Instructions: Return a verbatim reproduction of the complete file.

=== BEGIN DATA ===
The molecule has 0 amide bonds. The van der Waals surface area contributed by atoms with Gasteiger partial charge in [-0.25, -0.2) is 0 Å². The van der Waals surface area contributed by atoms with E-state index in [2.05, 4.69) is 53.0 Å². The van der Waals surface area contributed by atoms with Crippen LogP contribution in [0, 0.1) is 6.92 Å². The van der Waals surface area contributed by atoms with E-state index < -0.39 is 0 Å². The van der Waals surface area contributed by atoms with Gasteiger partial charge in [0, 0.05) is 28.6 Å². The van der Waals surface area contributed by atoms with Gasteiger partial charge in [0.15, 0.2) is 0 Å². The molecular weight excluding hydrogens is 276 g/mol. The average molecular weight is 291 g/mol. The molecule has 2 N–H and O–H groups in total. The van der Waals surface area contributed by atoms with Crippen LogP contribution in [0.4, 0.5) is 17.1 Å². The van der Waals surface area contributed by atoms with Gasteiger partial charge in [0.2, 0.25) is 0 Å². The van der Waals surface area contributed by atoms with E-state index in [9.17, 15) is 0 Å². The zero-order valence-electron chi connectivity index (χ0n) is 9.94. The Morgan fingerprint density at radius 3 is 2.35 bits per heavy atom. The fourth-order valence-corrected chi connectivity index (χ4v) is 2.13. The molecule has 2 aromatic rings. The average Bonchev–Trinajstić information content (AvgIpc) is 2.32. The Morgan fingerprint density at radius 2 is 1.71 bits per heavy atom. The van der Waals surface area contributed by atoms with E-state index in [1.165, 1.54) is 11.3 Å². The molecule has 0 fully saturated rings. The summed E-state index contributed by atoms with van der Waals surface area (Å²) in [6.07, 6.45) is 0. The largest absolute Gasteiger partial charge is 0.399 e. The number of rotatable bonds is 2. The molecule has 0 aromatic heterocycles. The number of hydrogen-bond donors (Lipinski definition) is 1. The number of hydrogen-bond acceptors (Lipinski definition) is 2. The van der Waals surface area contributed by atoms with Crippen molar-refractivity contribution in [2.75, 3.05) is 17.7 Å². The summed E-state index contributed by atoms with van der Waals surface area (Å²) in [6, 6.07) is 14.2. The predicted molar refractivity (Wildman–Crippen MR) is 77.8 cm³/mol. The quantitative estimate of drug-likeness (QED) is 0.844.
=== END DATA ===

The molecule has 0 amide bonds. The van der Waals surface area contributed by atoms with Gasteiger partial charge in [-0.25, -0.2) is 0 Å². The van der Waals surface area contributed by atoms with E-state index in [2.05, 4.69) is 53.0 Å². The van der Waals surface area contributed by atoms with Crippen LogP contribution in [0, 0.1) is 6.92 Å². The van der Waals surface area contributed by atoms with E-state index < -0.39 is 0 Å². The van der Waals surface area contributed by atoms with Gasteiger partial charge in [0, 0.05) is 28.6 Å². The van der Waals surface area contributed by atoms with Gasteiger partial charge in [0.15, 0.2) is 0 Å². The molecular weight excluding hydrogens is 276 g/mol. The average molecular weight is 291 g/mol. The molecule has 2 N–H and O–H groups in total. The van der Waals surface area contributed by atoms with Crippen LogP contribution in [0.4, 0.5) is 17.1 Å². The van der Waals surface area contributed by atoms with Gasteiger partial charge in [0.2, 0.25) is 0 Å². The van der Waals surface area contributed by atoms with E-state index in [9.17, 15) is 0 Å². The zero-order valence-electron chi connectivity index (χ0n) is 9.94. The Morgan fingerprint density at radius 3 is 2.35 bits per heavy atom. The fourth-order valence-corrected chi connectivity index (χ4v) is 2.13. The molecule has 2 aromatic rings. The average Bonchev–Trinajstić information content (AvgIpc) is 2.32. The Morgan fingerprint density at radius 2 is 1.71 bits per heavy atom. The van der Waals surface area contributed by atoms with E-state index in [1.165, 1.54) is 11.3 Å². The molecule has 0 fully saturated rings. The summed E-state index contributed by atoms with van der Waals surface area (Å²) in [6.07, 6.45) is 0. The largest absolute Gasteiger partial charge is 0.399 e. The number of rotatable bonds is 2. The molecule has 0 aromatic heterocycles. The number of hydrogen-bond donors (Lipinski definition) is 1. The number of hydrogen-bond acceptors (Lipinski definition) is 2. The van der Waals surface area contributed by atoms with Crippen molar-refractivity contribution in [2.75, 3.05) is 17.7 Å². The summed E-state index contributed by atoms with van der Waals surface area (Å²) in [6, 6.07) is 14.2. The predicted molar refractivity (Wildman–Crippen MR) is 77.8 cm³/mol. The quantitative estimate of drug-likeness (QED) is 0.844.